This one excerpted from one of Spencer Ackerman’s recent posts:
… And the rationale for the all-source, multi-agency NCTC is all about intelligence sharing. But remember: the inputs are that the guy’s dad says he’s dangerous; he’s Nigerian; he might be in Yemen; and al-Qaeda in Yemen may be looking to use a Nigerian in a forthcoming attack. Is that really enough?
The answer to that question most certainly requires a policy decision, not an intelligence decision. The intelligence community is drinking from a fire hose of data, a lot of it much more specific than what was acquired on Abdulmutallab. If policymakers decide that these thin reeds will be the standard for stopping someone from entering the United States, then they need to change the process to enshrine that in the no-fly system. But it will make it much harder for people who aren’t threatening to enter, a move that will ripple out to effect diplomacy, security relationships (good luck entering the U.S. for a military-to-military contact program if, say, you’re a member of the Sunni Awakening in Iraq, since you had contacts with known extremists), international business and trade, and so on. Are we prepared for that?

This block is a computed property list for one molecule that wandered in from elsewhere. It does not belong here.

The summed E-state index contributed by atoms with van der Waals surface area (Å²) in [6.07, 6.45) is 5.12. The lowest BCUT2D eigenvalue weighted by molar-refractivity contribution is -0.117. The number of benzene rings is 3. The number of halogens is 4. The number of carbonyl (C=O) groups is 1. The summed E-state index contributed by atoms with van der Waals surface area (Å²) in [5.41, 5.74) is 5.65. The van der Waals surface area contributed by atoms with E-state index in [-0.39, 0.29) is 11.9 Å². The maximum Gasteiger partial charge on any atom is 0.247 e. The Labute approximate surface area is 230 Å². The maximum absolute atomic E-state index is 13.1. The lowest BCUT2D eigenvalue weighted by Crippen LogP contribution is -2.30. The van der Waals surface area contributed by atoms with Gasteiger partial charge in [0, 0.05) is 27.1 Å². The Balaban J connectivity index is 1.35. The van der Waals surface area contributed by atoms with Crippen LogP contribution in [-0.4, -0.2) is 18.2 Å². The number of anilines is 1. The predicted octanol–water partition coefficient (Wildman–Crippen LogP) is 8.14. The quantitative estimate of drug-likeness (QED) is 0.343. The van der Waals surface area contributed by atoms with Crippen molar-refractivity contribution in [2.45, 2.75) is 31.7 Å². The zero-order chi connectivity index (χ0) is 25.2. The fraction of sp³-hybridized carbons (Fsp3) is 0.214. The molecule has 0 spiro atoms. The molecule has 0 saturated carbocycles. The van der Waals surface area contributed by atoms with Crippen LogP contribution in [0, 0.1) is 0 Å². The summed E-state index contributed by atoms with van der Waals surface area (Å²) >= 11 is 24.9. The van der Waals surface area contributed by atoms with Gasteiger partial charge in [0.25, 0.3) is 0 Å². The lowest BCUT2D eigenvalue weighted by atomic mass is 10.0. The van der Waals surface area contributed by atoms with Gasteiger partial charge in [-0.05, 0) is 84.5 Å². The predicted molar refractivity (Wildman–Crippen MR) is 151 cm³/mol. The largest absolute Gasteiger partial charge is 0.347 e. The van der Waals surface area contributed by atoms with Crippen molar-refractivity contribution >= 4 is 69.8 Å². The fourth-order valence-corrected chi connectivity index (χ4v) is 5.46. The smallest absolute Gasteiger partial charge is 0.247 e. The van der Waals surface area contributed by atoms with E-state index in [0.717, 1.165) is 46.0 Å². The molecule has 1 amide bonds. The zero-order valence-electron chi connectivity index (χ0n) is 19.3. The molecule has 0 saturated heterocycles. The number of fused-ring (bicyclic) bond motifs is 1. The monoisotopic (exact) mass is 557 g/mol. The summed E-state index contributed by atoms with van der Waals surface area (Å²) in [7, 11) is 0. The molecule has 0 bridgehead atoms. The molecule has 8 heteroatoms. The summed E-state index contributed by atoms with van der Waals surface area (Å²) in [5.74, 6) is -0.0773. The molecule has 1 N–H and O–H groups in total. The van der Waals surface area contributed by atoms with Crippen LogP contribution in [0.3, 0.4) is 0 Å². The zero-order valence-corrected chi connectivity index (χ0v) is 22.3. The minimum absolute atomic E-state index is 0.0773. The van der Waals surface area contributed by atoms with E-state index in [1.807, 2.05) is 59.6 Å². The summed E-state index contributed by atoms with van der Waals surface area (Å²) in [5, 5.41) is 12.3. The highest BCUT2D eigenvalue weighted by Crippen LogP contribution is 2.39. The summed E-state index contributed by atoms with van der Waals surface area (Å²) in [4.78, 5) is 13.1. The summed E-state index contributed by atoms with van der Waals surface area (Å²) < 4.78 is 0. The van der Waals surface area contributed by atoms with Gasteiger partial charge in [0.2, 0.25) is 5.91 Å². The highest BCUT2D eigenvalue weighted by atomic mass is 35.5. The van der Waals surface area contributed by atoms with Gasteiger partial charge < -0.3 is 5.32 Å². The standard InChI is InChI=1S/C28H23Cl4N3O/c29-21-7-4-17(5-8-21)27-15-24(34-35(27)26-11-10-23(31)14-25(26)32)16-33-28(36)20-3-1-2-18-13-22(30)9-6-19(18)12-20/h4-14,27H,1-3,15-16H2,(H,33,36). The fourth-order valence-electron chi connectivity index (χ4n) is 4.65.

Active links added above. Continue reading Spencer Ackerman’s post, Is This Really an Intelligence Failure? Real Talk on Abdulmutallab